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Releasing the Southern Sudan Referendum results on Drupal

Ronan Berder on

We already described how we built the data entry platforms for both the registration and results collections of the 2011 Southern Sudan Referendum. The next logical step to our collaboration with the IFES (International Foundation for Electoral Systems) and the Sudanese authorities was to develop a public website that would allow us to publish the results as collection would go through. The result of our work;

The data collection process was expected to take a few weeks; the vote took place from January 9 to January 15. From there votes needed to be aggregated in each of the 2,893 referendum centers, then sent to one of the two datacenters in Juba or Karthoum. These vote counts would then be processed through the data collection software we had developed, to ensure the integrity and accuracy of the results. Taking into account the various issues that may arise (transportation, for example, in some of these regions can be challenging), delays were expected and we decided to design a system that would allow the local staff to regularly update the system with the latest data they had in hands.

The overview: Feeds, Openlayers and Mapbox

This wasn't the first time we were building a system revolving around an importer, neither were we new to geolocalization in Drupal; we had actually built a system pretty close to this one for a real estate platform. The main idea relies on using Feeds to regularly process CSV files which generate the results data, the rest is just configuration and a bit of "glue coding".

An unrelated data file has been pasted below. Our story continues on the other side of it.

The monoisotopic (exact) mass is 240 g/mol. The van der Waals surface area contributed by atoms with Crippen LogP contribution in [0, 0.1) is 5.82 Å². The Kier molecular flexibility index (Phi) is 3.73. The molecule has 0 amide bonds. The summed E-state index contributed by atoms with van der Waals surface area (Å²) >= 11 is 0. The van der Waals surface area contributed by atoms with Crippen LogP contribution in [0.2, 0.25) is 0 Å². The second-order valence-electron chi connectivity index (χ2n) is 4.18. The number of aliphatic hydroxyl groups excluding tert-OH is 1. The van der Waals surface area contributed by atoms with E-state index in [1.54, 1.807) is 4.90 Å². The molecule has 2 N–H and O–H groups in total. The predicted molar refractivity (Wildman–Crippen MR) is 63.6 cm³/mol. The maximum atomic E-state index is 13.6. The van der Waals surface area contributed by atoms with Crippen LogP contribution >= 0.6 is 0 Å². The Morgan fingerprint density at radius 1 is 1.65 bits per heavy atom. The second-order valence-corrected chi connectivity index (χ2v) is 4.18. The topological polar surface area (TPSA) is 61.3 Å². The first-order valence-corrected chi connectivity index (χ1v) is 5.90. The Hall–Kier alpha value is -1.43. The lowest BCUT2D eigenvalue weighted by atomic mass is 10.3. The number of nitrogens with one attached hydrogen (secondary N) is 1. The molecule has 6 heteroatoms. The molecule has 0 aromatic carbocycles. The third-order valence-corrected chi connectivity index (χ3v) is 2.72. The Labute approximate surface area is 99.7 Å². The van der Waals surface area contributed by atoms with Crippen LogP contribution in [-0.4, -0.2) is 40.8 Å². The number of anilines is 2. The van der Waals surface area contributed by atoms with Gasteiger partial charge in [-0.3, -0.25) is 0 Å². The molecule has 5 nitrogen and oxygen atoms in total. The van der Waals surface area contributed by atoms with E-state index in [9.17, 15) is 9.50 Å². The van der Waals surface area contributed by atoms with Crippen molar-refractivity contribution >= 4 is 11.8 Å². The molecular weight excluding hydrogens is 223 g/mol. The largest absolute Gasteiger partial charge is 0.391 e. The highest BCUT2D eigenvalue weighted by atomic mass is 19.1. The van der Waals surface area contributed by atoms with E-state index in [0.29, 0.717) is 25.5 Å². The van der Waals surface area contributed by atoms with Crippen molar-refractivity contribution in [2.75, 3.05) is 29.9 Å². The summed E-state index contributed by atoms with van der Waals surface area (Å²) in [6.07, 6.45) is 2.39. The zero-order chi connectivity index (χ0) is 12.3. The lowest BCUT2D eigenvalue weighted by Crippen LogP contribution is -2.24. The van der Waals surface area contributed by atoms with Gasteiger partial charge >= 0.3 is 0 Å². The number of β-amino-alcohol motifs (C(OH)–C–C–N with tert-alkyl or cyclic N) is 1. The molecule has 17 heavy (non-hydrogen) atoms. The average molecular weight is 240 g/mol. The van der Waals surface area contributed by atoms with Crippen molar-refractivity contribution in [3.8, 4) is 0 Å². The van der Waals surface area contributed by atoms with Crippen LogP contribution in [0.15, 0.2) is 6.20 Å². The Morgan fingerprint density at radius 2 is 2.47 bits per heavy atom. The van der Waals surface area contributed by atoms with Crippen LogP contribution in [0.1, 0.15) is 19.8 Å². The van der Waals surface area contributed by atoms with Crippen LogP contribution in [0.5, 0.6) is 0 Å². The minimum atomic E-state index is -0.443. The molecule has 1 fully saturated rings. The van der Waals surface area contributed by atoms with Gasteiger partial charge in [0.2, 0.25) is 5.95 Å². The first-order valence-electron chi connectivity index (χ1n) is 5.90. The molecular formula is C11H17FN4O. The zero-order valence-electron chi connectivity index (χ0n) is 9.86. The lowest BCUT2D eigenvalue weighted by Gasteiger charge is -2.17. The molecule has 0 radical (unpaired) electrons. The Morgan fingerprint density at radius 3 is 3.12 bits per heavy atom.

Overview of the process for displaying data

The results tabulation platform was from the very beginning designed to allow for exporting the collected data as raw CSV files; considering we had to interact with several organizations (IFES of course, but also the United Nations, NDI, and various other ones present on the ground), being able to quickly extract the up-to-date information in a format anybody could manipulate was crucial.

Taking these CSV files and manually pushing them to the server was a simple enough operation that could be performed by anybody on Wiredcraft or IFES' teams; Feeds would then operate its magic and create or update the several thousands results entries which would then be used to build the drill down of all the metrics at various levels (country, region, state and county).

Geolocating these entries wasn't much harder, using the Geotaxonomy module (although collecting the actual coordinates of our locations proved to be a challenge of its own). Once this was done, we used Openlayers and Mapbox's very own World Light tileset to visualize the distributions of votes on a map.

A few acknowledgments

I'd like to personally thank all the people who helped us through these projects, a few of them come on top of the list;

  • Thomas Chanussot, IFES's IT consultant in Sudan who helped with the adoption of an Open Source solution for that mission and provided an invaluable technical expertise.
  • All of the IFES staff; Jerome Leyraud, Robert Irish, Antonio Spinelli, Ajay Patel, Phil Sforcina, Demetrio Lazagna, Kouadio Evrard, Parvinder Singh, Sara Staino, for their professionalism, insights on the situation in Sudan and for helping me and Makara feel at home in Juba.
  • The Development Seed's team, for proposing to add a lot more details to Sudan on their World Light tileset (thanks AJ) and helping me figuring out a few things with Openlayers Plus (thanks Tom).